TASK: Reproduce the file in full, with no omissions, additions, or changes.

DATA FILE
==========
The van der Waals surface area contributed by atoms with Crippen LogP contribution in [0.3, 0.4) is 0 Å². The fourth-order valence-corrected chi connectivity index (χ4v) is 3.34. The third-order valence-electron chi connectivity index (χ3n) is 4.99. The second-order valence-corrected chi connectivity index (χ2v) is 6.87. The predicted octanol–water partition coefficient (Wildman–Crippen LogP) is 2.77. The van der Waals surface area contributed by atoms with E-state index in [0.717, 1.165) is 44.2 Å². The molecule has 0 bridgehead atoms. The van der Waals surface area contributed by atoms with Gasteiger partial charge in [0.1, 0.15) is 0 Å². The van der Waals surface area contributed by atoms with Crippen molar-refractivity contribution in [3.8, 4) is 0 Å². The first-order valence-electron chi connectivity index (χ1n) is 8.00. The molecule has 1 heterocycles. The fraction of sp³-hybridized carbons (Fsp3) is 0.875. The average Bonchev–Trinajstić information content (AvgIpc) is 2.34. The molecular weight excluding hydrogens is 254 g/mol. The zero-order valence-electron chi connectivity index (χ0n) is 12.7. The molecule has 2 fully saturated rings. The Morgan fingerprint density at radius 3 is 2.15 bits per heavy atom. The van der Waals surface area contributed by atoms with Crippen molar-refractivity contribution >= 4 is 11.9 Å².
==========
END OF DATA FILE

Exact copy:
The van der Waals surface area contributed by atoms with Crippen LogP contribution in [0.3, 0.4) is 0 Å². The fourth-order valence-corrected chi connectivity index (χ4v) is 3.34. The third-order valence-electron chi connectivity index (χ3n) is 4.99. The second-order valence-corrected chi connectivity index (χ2v) is 6.87. The predicted octanol–water partition coefficient (Wildman–Crippen LogP) is 2.77. The van der Waals surface area contributed by atoms with E-state index in [0.717, 1.165) is 44.2 Å². The molecule has 0 bridgehead atoms. The van der Waals surface area contributed by atoms with Gasteiger partial charge in [0.1, 0.15) is 0 Å². The van der Waals surface area contributed by atoms with Crippen molar-refractivity contribution in [3.8, 4) is 0 Å². The first-order valence-electron chi connectivity index (χ1n) is 8.00. The molecule has 1 heterocycles. The fraction of sp³-hybridized carbons (Fsp3) is 0.875. The average Bonchev–Trinajstić information content (AvgIpc) is 2.34. The molecular weight excluding hydrogens is 254 g/mol. The zero-order valence-electron chi connectivity index (χ0n) is 12.7. The molecule has 2 fully saturated rings. The Morgan fingerprint density at radius 3 is 2.15 bits per heavy atom. The van der Waals surface area contributed by atoms with Crippen molar-refractivity contribution >= 4 is 11.9 Å².